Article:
Or Consider ESG: ESG and the consideration of ESG principles that guide borrowers and lenders are a near constant topic of conversation in our market. Under the expert guidance of the LSTA’s Tess Virmani, we are collaborating with many interested parties, as the LSTA works to lead our market forward on this difficult and important issue.
Most critically, we are advancing the availability and reliability of ESG data on our borrowers. In an initiative being highlighted today, we have spearheaded a collaboration with industry partners to harmonize numerous – often competing – ESG disclosure requests to develop a single, standard reporting template useable across credit markets. To meet growing regulatory scrutiny and investor demand on ESG, the time is now to improve this information in our market.
And What of Litigation? A global pandemic might slow the flow of commercial litigation in this country, but nothing can stop it! Arguably finance and financial markets are among the most closely regulated industries in our Republic. And leveraged loans live in a crease between two regulatory regimes: bank regulators and the securities regulators. The courts have long held that, if it meets certain requirements, a loan is not a security. But every few decades an aggrieved party looks for an opportunity to test those boundaries.
Such was the case in the Kirshner litigation. If members are interested in the specifics of the case, the LSTA’s Elliot Ganz has covered it extensively on our website. Last year the district court threw out the plaintiff’s claim that a certain syndicated loan was a security. The LSTA had submitted a brief in that case and did again in the appeal to the federal circuit court. Oral argument is scheduled for this fall. But here’s the bottom line: The issue is critical since the Millennium term loan, the loan in this case, is no different than any term loan in our market, so an adverse decision would have far-ranging, perhaps existential, effects on the loan market. Be assured, LSTA is on the case.
But Kirschner is not the only litigation we face. We also filed amici briefs in the litigation relating to the mistaken payment by the agent bank in the Revlon term loan. And just two weeks ago the Second circuit issued its long-awaited opinion, unanimously vacating the District Court’s decision that allowed the recipients of Citibank’s mistake to keep the money. The appellate court’s decision is a step in reaffirming norms, which are critical to the proper functioning of markets. We supported the agent in its appeal to the second circuit on a market principle. Supporting litigation between LSTA members is not a place we want to be. The circumstances of this case put the LSTA staff, litigation committee and board between the proverbial rock and hard place.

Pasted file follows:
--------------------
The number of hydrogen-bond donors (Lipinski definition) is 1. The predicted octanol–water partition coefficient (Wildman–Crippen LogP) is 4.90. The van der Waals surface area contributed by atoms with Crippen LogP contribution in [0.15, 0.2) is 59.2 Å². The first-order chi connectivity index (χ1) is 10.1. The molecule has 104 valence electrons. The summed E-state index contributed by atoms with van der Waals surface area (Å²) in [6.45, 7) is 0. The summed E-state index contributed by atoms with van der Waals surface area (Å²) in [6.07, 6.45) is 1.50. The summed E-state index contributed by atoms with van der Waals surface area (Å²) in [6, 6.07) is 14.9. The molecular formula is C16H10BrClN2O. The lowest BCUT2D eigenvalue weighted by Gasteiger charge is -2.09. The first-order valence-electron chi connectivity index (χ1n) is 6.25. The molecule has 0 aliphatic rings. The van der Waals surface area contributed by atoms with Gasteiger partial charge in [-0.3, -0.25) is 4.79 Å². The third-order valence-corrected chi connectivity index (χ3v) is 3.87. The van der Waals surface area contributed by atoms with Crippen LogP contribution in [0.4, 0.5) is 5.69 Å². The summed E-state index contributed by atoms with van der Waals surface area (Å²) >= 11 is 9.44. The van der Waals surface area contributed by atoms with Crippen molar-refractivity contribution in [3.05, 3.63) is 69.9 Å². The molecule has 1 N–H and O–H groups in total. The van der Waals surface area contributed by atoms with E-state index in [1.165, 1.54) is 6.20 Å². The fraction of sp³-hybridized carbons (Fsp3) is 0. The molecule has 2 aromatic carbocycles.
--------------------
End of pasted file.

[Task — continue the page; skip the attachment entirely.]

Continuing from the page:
But the fundamental issue here is about market norms and the basic functioning and expectations of market participants in carrying out their roles in a fair, orderly and efficient manner. Many other trade organizations would shy away from such controversy. To be clear, we do not welcome it – but we cannot and will not stay on the sidelines under such circumstances. From our perspective, if we took a side, it was “the loan market’s” side.
Regulation Looms: Private litigation is not the only threat. The SEC, in particular, has been on a regulation raceway. Since January the agency has published dozens of proposed new rules, comprising thousands of pages of regulatory text. We worked closely with members to parse the issues. We then prepared a thoughtful and comprehensive response to the SEC under extraordinarily tight timelines. That response included facts and data rebutting any threat and responding to the SEC’s proposed and burdensome disclosure obligations on advisers of private funds, including CLOs.